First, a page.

Bheki and I interacted very minimally because he'd wake up for work after I left for school and returned later than me at the end of the day. I didn't see him at dinner either, because in isiNdebele culture, men and women do not eat meals together. (While I learned Zulu and live in KwaZulu Natal, our first host families were isiNdebele. The languages are very close, the cultures relatively different.) The first day Bheki and I met, he handed me a baby goat. I was sitting on the back stoop and he carried this little black goat inside the house, followed by four or so kids. He came back outside and asked if I wanted to hold it, handed it off, and went into his room. I came to love this baby goat, and introduced everyone to him when they came over to meet my fam. I will always associate Bheki with my baby goat.
Nomsa is a great netball player and a talented beader. On Sunday mornings, we would sometimes go running at the soccer field near the house. She is also an excellent cook, and I would try to learn her recipes for tomato sauce (not at all like you'd imagine) and butternut/pumpkin (aka sweet potato). My beaded headdress and earrings and bracelet for our family day were made by Nomsa (photos below). Last but not least, she would crack jokes that left me laughing long after everyone else.
Both of my host parents are loving, happy, strong individuals. On the first afternoon at home, my father talked to me about his life during apartheid. He explained pass cards and what happened if one was out after curfew. Heavy stuff for our first conversation, but fascinating and eye-opening nonetheless. My mother worried when I got home late, told me to put on socks because it was too cold, and dressed me in traditional clothing for family day. She laughed with me and taught me all she could about her family and her culture.
One of my favorite memories was when I came home with my head shaved. I told them I was doing it so it came as no surprise, but I was still greeted with screams and eight pairs of curious hands touching my newly peach-fuzzed head. My other favorite is the picture below. In South Africa, smiling for pictures is not as customary as it is in the United States. Most everyone keeps a solemn face. In the picture below, my dear friend and PCV Vanessa made everyone laugh and snapped a photo just in time. My host dad's smile is the best part, because he is one who always keeps that straight face for pictures. Everyone's smile is beautiful, and that picture is framed here in my room.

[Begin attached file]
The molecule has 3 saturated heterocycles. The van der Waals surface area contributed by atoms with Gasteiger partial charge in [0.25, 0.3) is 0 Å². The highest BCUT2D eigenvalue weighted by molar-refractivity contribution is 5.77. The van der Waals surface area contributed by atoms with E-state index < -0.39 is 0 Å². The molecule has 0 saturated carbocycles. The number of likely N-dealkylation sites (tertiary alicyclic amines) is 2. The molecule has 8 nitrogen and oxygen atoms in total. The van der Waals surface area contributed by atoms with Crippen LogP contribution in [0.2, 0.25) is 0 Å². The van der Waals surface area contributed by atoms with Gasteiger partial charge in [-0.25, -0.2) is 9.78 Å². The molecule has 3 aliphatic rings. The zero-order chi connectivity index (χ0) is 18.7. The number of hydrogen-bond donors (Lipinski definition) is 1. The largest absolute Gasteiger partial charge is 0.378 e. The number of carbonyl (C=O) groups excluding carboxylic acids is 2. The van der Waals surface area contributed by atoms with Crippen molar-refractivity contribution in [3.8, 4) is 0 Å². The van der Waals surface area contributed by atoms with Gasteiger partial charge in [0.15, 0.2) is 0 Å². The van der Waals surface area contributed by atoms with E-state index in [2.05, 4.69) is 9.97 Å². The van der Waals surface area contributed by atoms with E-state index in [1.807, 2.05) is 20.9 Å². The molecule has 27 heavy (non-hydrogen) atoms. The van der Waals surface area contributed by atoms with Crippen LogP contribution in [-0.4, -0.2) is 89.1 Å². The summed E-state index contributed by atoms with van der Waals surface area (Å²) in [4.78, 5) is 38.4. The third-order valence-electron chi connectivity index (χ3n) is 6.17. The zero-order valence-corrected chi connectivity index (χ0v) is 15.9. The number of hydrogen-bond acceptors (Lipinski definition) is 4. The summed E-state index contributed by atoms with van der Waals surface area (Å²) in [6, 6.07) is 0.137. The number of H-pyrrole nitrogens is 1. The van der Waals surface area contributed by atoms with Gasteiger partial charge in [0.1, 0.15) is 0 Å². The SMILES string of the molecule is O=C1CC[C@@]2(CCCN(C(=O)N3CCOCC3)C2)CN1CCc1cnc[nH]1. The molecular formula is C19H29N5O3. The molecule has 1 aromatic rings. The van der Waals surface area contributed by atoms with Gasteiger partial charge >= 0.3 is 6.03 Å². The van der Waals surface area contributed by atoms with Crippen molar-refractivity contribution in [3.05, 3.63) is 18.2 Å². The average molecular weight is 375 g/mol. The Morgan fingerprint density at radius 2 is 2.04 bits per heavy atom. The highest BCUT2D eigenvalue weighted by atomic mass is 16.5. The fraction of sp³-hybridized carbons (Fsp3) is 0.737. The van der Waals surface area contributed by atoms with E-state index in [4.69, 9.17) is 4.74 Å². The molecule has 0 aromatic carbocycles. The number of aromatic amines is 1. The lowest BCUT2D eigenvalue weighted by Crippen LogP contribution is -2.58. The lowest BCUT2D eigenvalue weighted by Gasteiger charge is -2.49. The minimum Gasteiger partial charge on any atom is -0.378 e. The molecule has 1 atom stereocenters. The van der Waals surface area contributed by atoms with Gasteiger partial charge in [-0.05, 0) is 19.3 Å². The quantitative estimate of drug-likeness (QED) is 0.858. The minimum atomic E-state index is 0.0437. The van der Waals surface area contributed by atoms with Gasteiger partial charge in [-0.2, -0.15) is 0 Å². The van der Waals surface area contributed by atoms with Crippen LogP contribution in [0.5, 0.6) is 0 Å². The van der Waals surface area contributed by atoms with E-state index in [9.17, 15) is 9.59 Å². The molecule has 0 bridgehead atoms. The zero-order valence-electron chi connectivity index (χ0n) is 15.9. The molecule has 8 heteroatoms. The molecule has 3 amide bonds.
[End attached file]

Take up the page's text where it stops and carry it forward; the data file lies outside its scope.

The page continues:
My least favorite memory is the morning that I left for site here in KwaZulu Natal. I woke up at five to be out at the tar road with all of my things by six. I was in the bathroom brushing my teeth at the bathtub telling myself "it's okay, I think I can do this without crying too much." Just then, my mother walks out of her bedroom and stands in the doorway. I say good morning and ask how she is. She just shakes her head and looks down. From that moment on, I could not control my tears. Five of them accompanied me to the tar road; baba, Bheki, and Mbali stayed at home to get ready for work and school. Mbali's tear-stained face is burned into my memory, as I'm sure mine is to her. More tears came when the Peace Corps van rolled up. As sad a day as this was, in a way it's good. It's good that we impacted each other to the point that we didn't want to say goodbye. And it's good that I have a place to call my home away from home in this far-off country.